—​
—​
—​
—​
46663*2^n-1​
10242911​
10293479​
896K​
6.75 MBytes​
65531*2^n-1​
—​
—​
—​
—​
67117*2^n-1​
10235797​
10293637​
896K​
6.75 MBytes​
74699*2^n-1​
10228636​
10293796​
960K​
7.00 MBytes​
81041*2^n-1​
10255714​
10292974​
960K​
7.00 MBytes​
93839*2^n-1​
10222272​
10293720​
960K​
7.00 MBytes​
97139*2^n-1​
10238220​
10293388​
960K​
7.00 MBytes​
107347*2^n-1​
10238269​
10293093​
960K​
7.00 MBytes​
121889*2^n-1​
10237760​
10293632​
960K​
7.00 MBytes​
123547*2^n-1​
—​
—​
—​
—​
129007*2^n-1​
10231433​
10293689​
960K​
7.00 MBytes​
141941*2^n-1​
—​
—​
—​
—​
143047*2^n-1​
10237573​
10293157​
960K​
7.00 MBytes​
146561*2^n-1​
10226890​
10293394​
960K​
7.00 MBytes​
161669*2^n-1​
10251344​
10293752​
960K​
7.00 MBytes​
162941*2^n-1​
—​
—​
—​
—​
191249*2^n-1​
—​
—​
—​
—​
192971*2^n-1​
10237258​
10293418​
1M​
8.00 MBytes​
206039*2^n-1​
10238128​
10292296​
1M​
8.00 MBytes​
206231*2^n-1​
10237658​
10293314​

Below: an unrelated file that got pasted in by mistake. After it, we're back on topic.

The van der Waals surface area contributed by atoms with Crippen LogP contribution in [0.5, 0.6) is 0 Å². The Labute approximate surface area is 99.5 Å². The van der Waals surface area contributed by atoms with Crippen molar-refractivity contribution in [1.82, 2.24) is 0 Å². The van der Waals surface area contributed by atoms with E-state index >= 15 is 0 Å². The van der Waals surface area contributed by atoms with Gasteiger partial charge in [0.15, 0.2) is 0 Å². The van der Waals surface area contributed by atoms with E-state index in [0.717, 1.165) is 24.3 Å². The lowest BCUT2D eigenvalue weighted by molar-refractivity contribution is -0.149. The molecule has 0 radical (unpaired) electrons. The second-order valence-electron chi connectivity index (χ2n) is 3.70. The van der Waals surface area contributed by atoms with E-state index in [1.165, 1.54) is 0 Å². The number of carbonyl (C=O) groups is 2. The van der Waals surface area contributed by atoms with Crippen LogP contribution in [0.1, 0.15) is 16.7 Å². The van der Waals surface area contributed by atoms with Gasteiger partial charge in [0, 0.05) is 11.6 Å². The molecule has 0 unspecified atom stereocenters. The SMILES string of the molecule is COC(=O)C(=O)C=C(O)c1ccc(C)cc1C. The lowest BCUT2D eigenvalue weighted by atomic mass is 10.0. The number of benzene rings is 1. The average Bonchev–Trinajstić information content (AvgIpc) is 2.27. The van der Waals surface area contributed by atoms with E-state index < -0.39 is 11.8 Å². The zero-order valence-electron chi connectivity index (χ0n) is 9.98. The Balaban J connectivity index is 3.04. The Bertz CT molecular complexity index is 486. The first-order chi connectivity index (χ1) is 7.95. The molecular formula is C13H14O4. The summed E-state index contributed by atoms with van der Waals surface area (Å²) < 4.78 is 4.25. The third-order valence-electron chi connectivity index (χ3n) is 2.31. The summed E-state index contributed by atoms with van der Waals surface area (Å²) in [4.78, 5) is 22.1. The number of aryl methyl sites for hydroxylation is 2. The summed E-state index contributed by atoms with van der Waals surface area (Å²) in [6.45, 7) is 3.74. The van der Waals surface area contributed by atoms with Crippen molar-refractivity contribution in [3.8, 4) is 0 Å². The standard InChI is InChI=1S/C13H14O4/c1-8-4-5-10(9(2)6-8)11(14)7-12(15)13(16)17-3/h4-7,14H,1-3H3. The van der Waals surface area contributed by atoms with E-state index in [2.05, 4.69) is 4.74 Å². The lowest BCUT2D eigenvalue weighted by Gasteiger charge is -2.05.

1M​
8.00 MBytes​
215443*2^n-1​
10238099​
10293795​
1M​
8.00 MBytes​
226153*2^n-1​
10236035​
10293683​
1M​
8.00 MBytes​
234343*2^n-1​
10237751​
10293503​
1M​
8.00 MBytes​
245561*2^n-1​
10240622​
10292750​
1M​
8.00 MBytes​
250027*2^n-1​
10238089​
10293673​
1M​
8.00 MBytes​
252191*2^n-1​
—​
—​
—​
—​
273809*2^n-1​
—​
—​
—​
—​
304207*2^n-1​
—​
—​
—​
—​
315929*2^n-1​
10225740​
10293660​
1M​
8.00 MBytes​
319511*2^n-1​
10223182​
10293502​
1M​
8.00 MBytes​
324011*2^n-1​
10215490​
10293250​
1M​
8.00 MBytes​
325123*2^n-1​
10227191​
10293791​
1M​
8.00 MBytes​
327671*2^n-1​
10237886​
10293598​
1M​
8.00 MBytes​
336839*2^n-1​
10215620​
10293812​
1M​
8.00 MBytes​
342847*2^n-1​
10239481​
10293337​
1M​
8.00 MBytes​
344759*2^n-1​
10237104​
10293688​
1M​
8.00 MBytes​
353159*2^n-1​
—​
—​
—​
—​
362609*2^n-1​
10226880​
10293768​
1M​
8.00 MBytes​
363343*2^n-1​
10226891​
10293563​
1M​
8.00 MBytes​
364903*2^n-1​
10235903​
10293167​
1M​
8.00 MBytes​
365159*2^n-1​
10237320​
10293528​
1M​
8.00 MBytes​
368411*2^n-1​
10228826​
10293242​
1M​
8.00 MBytes​
371893*2^n-1​
10236699​
10293795​
1M​
8.00 MBytes​
384539*2^n-1​
10228856​
10293424​
1M​
8.00 MBytes​
386801*2^n-1​
10239262​
10292854​
1M​
8.00 MBytes​
397027*2^n-1​
10244717​
10292885​
1M​
8.00 MBytes​
398023*2^n-1​
—​
—​
—​
—​
402539*2^n-1​
—​
—​
—​
—​
409753*2^n-1​
10237907​
10293419​
1M​
8.00 MBytes​
415267*2^n-1​
—​
—​
—​
—​
428639*2^n-1​
—​
—​
—​
—​
444637*2^n-1​
10235469​
10292709​
1M...1120K​
8.00...8.75 MBytes​
470173*2^n-1​
10236579​
10293639​
1M...1120K​
8.00...8.75 MBytes​
474491*2^n-1​
10242506​